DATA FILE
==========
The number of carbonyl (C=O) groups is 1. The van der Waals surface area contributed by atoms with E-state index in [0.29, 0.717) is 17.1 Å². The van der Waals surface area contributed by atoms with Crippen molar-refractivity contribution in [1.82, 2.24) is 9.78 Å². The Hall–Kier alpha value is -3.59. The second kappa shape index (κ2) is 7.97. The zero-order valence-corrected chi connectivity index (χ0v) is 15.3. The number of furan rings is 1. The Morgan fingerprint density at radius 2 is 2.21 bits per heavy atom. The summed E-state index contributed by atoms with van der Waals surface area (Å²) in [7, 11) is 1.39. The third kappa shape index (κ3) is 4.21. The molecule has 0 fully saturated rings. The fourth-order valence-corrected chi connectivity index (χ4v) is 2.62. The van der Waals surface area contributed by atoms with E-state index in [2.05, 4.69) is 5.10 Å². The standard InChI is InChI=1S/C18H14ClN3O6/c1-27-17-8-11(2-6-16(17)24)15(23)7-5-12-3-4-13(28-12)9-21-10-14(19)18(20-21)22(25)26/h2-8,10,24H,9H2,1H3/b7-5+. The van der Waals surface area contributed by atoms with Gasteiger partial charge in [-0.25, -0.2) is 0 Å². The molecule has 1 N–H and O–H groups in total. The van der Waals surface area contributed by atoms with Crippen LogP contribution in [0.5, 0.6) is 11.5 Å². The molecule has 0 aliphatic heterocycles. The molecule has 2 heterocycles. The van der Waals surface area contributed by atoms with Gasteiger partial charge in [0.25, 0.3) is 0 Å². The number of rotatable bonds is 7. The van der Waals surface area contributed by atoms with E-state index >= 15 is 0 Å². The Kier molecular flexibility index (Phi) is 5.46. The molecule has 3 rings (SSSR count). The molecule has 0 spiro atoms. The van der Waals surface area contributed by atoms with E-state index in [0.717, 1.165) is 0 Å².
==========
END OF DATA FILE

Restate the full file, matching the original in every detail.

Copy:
The number of carbonyl (C=O) groups is 1. The van der Waals surface area contributed by atoms with E-state index in [0.29, 0.717) is 17.1 Å². The van der Waals surface area contributed by atoms with Crippen molar-refractivity contribution in [1.82, 2.24) is 9.78 Å². The Hall–Kier alpha value is -3.59. The second kappa shape index (κ2) is 7.97. The zero-order valence-corrected chi connectivity index (χ0v) is 15.3. The number of furan rings is 1. The Morgan fingerprint density at radius 2 is 2.21 bits per heavy atom. The summed E-state index contributed by atoms with van der Waals surface area (Å²) in [7, 11) is 1.39. The third kappa shape index (κ3) is 4.21. The molecule has 0 fully saturated rings. The fourth-order valence-corrected chi connectivity index (χ4v) is 2.62. The van der Waals surface area contributed by atoms with E-state index in [2.05, 4.69) is 5.10 Å². The standard InChI is InChI=1S/C18H14ClN3O6/c1-27-17-8-11(2-6-16(17)24)15(23)7-5-12-3-4-13(28-12)9-21-10-14(19)18(20-21)22(25)26/h2-8,10,24H,9H2,1H3/b7-5+. The van der Waals surface area contributed by atoms with Gasteiger partial charge in [-0.25, -0.2) is 0 Å². The molecule has 1 N–H and O–H groups in total. The van der Waals surface area contributed by atoms with Crippen LogP contribution in [0.5, 0.6) is 11.5 Å². The molecule has 0 aliphatic heterocycles. The molecule has 2 heterocycles. The van der Waals surface area contributed by atoms with Gasteiger partial charge in [0.25, 0.3) is 0 Å². The number of rotatable bonds is 7. The van der Waals surface area contributed by atoms with E-state index >= 15 is 0 Å². The Kier molecular flexibility index (Phi) is 5.46. The molecule has 3 rings (SSSR count). The molecule has 0 spiro atoms. The van der Waals surface area contributed by atoms with E-state index in [0.717, 1.165) is 0 Å².